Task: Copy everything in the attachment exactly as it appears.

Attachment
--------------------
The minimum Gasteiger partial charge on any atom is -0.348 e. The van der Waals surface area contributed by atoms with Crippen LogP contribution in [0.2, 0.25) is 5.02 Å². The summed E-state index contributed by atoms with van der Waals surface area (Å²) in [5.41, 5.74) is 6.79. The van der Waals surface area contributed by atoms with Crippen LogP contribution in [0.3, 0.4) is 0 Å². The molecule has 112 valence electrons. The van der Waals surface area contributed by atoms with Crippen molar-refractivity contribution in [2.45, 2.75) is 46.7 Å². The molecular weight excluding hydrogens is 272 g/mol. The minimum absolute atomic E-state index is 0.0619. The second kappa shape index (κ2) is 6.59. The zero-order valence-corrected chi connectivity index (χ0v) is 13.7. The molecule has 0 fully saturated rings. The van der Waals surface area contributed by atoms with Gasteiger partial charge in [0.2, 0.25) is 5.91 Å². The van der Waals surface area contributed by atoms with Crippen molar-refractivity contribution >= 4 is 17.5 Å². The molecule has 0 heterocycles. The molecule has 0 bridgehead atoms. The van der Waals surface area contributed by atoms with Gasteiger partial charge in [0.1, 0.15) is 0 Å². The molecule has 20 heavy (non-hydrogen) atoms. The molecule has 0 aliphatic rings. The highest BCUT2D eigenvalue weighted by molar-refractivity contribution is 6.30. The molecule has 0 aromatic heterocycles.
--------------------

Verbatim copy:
The minimum Gasteiger partial charge on any atom is -0.348 e. The van der Waals surface area contributed by atoms with Crippen LogP contribution in [0.2, 0.25) is 5.02 Å². The summed E-state index contributed by atoms with van der Waals surface area (Å²) in [5.41, 5.74) is 6.79. The van der Waals surface area contributed by atoms with Crippen LogP contribution in [0.3, 0.4) is 0 Å². The molecule has 112 valence electrons. The van der Waals surface area contributed by atoms with Crippen molar-refractivity contribution in [2.45, 2.75) is 46.7 Å². The molecular weight excluding hydrogens is 272 g/mol. The minimum absolute atomic E-state index is 0.0619. The second kappa shape index (κ2) is 6.59. The zero-order valence-corrected chi connectivity index (χ0v) is 13.7. The molecule has 0 fully saturated rings. The van der Waals surface area contributed by atoms with Gasteiger partial charge in [0.2, 0.25) is 5.91 Å². The van der Waals surface area contributed by atoms with Crippen molar-refractivity contribution >= 4 is 17.5 Å². The molecule has 0 heterocycles. The molecule has 0 bridgehead atoms. The van der Waals surface area contributed by atoms with Gasteiger partial charge in [0.1, 0.15) is 0 Å². The molecule has 20 heavy (non-hydrogen) atoms. The molecule has 0 aliphatic rings. The highest BCUT2D eigenvalue weighted by molar-refractivity contribution is 6.30. The molecule has 0 aromatic heterocycles.